The JSE. Picture: RUSSELL ROBERTS
The JSE. Picture: RUSSELL ROBERTS

The market is expecting a destructive grind at industrial products group Invicta, with its shares scuttling down to levels last seen in 2006.

Once the darling of the JSE’s industrial segment, Invicta spooked investors last week with its admission that it was evaluating a number of strategic initiatives — which could include asset sales and a rights offer.

Recently appointed Invicta CEO Steven Joffe — who earned a formidable reputation in the gaming sector before emerging as a prime mover in the remake of the old Austro Group into industrial conglomerate enX — says the quickest way to ease the company’s heavy gearing will be to sell off assets.

The catch, however, is that whatever assets Invicta can peddle are unlikely to fetch top dollar.

Joffe admits: "There are no easy deals."

Invicta’s timing, then, could hardly be worse — though only the most optimistic punters might have believed the once mighty firm could trade its way out of its current predicament.

A big slug of Invicta’s problems, outside the moribund local economy, stem from a larger-than-expected tax settlement of R750m with the SA Revenue Service (Sars).

This was linked to a complicated empowerment investment arrangement put in place about a dozen years ago.

The settlement — even though staggered over a handful of years — has strained Invicta’s balance sheet.

Steven Joffe: Invicta would prefer to get its plans away sooner rather than laterFreddy Mavunda
Steven Joffe: Invicta would prefer to get its plans away sooner rather than laterFreddy Mavunda

In the interim period to end-September, the group forked out a hefty R154m in finance costs. Contrast that to net cash flows of about R255m (or 236c a share), which suggest plans to review capital allocation might mean trading conditions have tightened markedly over the past 4½ months.

Outside the local economy, Invicta’s Singapore-based engineering consumables group Kian Ann is also struggling, suffering — in parts — from complications around the Chinese economy.

As for Invicta’s restoration plans, these won’t be easy to execute quickly.

The most likely outcome is a rights issue, hardly ideal if you consider that the ruling share price of R14.50 reflects a monstrous discount to the last stated tangible NAV of R35 a share.

Joffe won’t commit to too much detail about Invicta’s restructuring effort, but Small Talk Daily analyst Anthony Clark reckons a "R500m-plus" rights issue could be on the cards.

Ironically, Invicta held a successful rights offer at R69 a share about five years ago when it raised over R2.2bn in fresh capital, though a chunk of this was subsequently "paid back" to shareholders via a generous special dividend.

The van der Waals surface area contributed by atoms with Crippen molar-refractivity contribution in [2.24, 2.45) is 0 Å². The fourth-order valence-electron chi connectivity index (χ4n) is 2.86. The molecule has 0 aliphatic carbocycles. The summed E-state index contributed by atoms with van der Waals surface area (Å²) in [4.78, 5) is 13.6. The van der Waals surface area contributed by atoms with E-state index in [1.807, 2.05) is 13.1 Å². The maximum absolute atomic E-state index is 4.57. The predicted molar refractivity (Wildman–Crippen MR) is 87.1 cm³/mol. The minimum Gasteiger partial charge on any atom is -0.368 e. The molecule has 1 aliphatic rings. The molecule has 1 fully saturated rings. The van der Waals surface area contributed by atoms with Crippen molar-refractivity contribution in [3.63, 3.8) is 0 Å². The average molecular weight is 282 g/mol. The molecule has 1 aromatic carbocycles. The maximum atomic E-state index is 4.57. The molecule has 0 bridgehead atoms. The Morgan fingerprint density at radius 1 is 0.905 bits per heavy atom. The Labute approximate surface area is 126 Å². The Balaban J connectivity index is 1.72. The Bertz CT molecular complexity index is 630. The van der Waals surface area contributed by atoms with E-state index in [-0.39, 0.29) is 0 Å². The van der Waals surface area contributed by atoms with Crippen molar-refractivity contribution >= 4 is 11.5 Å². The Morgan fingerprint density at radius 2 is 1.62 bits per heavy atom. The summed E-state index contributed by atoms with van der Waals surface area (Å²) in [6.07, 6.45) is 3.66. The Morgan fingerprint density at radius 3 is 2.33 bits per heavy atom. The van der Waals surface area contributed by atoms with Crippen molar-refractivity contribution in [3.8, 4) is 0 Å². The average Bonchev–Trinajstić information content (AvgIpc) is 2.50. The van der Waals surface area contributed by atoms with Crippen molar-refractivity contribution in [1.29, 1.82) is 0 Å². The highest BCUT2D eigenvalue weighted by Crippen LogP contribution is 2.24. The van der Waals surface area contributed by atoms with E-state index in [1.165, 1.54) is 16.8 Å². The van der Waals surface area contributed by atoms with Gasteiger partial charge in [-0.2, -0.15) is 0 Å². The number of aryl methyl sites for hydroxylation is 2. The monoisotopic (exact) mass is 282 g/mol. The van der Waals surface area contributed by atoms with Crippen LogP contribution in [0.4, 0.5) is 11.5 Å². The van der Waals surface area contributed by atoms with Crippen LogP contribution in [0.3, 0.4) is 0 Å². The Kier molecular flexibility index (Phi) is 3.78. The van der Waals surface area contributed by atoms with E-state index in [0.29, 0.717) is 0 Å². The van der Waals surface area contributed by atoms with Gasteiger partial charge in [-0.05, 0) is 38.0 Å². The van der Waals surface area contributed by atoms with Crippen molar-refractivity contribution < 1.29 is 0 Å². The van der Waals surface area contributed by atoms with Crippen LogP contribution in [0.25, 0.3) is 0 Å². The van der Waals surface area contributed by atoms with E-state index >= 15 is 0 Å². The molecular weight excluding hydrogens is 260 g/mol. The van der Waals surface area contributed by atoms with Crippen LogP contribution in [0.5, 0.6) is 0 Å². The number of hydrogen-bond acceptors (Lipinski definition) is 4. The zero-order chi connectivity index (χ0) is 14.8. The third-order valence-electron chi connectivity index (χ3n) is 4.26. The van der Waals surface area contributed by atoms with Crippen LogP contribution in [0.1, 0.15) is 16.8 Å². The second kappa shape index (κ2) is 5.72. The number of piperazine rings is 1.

What Joffe will say is that major shareholding entities associated with retail tycoon Christo Wiese are likely to support management in whatever decision is taken.

The FM is also aware of increasingly audible whispers that Invicta’s collapsed market value could attract predators eyeing an easy asset strip.

Clark says with Invicta’s market capitalisation now less than R1.5bn (as opposed to more than R8bn less than five years ago), it was unlikely that Wiese would entertain rival bids for the business.

"He’d surely rather chip in and try to rescue and rehabilitate and extract value from assets, though I’m sure many private equity players and rivals salivate at the thought of cutting up Invicta and extracting the value that management has been unable to undertake in the past years."

Speculating on assets Invicta could put up for sale is a tricky exercise, as outside its Bearing Man core none of Invicta’s many businesses would raise substantial proceeds for debt culling.

One possible outcome cited by Clark could involve Invicta’s Northmec agricultural supplies hub.

He speculates that Case New Holland (CNH), the parent and owner of the international brands, may not be totally comfortable with Northmec, which owns the rights to CNH’s Case brands.

Clark believes any sale or part sale of Northmec to CNH, given the positioning of that business in the SA agricultural landscape as the only material competitor to John Deere, would surely involve a healthy payment to Invicta — perhaps as much as R800m — for the loss of distribution rights.

Joffe stresses Invicta would prefer to get its plans away sooner rather than later. "We are right in the middle of discussions at the moment."

While the market’s prognosis is dire, Joffe has, especially in his tenure as CEO of Gold Reef Resorts, shown an ability to overcome stacked odds.

A willingness by the new CEO to grasp the nettle without too much hesitation will be critical, ahead of the release of what probably won’t be inspiring full-year numbers to end-March.

Invicta is an interestingly priced option in the industrial sector on a longer-term recovery, and strictly for investors with nerves of steel.